Date of Award


Document Type

Open Access Thesis

Degree Name

Medical Doctor (MD)

First Advisor

Robert John Levine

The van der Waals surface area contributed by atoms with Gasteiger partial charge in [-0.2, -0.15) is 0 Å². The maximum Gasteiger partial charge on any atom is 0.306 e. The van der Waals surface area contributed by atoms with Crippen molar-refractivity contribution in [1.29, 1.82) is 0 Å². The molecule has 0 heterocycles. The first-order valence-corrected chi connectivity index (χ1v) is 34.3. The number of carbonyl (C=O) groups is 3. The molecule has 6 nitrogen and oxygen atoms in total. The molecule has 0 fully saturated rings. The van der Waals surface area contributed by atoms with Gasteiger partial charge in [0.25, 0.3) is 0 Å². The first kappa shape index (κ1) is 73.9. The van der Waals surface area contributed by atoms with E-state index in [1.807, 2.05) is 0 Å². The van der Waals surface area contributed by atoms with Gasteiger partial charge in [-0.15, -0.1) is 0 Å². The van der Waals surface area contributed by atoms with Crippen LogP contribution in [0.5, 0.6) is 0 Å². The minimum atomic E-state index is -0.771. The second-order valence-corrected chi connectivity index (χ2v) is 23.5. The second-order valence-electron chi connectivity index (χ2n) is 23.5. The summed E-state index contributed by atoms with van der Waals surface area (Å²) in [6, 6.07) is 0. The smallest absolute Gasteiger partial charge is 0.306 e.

This thesis responds to the question: Do physicians have an ethical obligation to care for patients with Acquired Immunodeficiency Syndrome (AIDS)? First, the social and political milieu in which this question arises is sampled. Here we find physicians as well as other members of the community exclaiming an unwillingness to be exposed to people with AIDS. Next, laws, regulations, ethical codes and principles and the history of the practice of medicine are examined, and the literature as it pertains to these areas is reviewed. The obligation to care for patients with AIDS, however, cannot be located in an orientation to morality defined in rules and codes and an appeal to legalistic fairness. By turning to the orientation to morality that emerges naturally from connection and is defined in caring, we find that physicians do, indeed, have an ethical obligation to care for patients with AIDS. Through an exploration of the writings of modern medical ethicists, it is clear that the purpose of the practice of medicine is healing which can only be accomplished in relationship with the patient. It is in relationship to patients that the physician has the opportunity for self-realization. In fact, the physician is physician in relationship to patients and only to the extent that he or she acts virtuously by being morally responsible for and to those patients. To not do so diminishes the physician's ethical ideal, a vision of the physician as good physician, which has consequences for the physician's capacity to care and for the practice of medicine.